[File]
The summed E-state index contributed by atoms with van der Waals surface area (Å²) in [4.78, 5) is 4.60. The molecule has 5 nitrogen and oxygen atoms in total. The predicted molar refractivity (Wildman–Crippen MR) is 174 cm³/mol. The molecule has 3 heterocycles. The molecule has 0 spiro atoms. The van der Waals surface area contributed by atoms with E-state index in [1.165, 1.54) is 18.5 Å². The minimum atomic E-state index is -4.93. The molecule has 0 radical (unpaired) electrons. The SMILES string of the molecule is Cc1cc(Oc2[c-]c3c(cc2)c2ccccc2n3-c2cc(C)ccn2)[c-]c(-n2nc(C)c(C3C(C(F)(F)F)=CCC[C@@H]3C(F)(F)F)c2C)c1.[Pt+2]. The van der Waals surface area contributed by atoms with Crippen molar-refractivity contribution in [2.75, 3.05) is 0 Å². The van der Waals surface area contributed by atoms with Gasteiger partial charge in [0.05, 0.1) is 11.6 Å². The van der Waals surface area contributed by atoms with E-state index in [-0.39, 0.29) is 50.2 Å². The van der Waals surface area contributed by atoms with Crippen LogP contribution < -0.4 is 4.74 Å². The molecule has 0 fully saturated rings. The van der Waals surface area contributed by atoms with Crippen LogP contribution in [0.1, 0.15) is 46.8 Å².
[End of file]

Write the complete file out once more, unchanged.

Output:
The summed E-state index contributed by atoms with van der Waals surface area (Å²) in [4.78, 5) is 4.60. The molecule has 5 nitrogen and oxygen atoms in total. The predicted molar refractivity (Wildman–Crippen MR) is 174 cm³/mol. The molecule has 3 heterocycles. The molecule has 0 spiro atoms. The van der Waals surface area contributed by atoms with E-state index in [1.165, 1.54) is 18.5 Å². The minimum atomic E-state index is -4.93. The molecule has 0 radical (unpaired) electrons. The SMILES string of the molecule is Cc1cc(Oc2[c-]c3c(cc2)c2ccccc2n3-c2cc(C)ccn2)[c-]c(-n2nc(C)c(C3C(C(F)(F)F)=CCC[C@@H]3C(F)(F)F)c2C)c1.[Pt+2]. The van der Waals surface area contributed by atoms with Crippen molar-refractivity contribution in [2.75, 3.05) is 0 Å². The van der Waals surface area contributed by atoms with Gasteiger partial charge in [0.05, 0.1) is 11.6 Å². The van der Waals surface area contributed by atoms with E-state index in [-0.39, 0.29) is 50.2 Å². The van der Waals surface area contributed by atoms with Crippen LogP contribution < -0.4 is 4.74 Å². The molecule has 0 fully saturated rings. The van der Waals surface area contributed by atoms with Crippen LogP contribution in [0.1, 0.15) is 46.8 Å².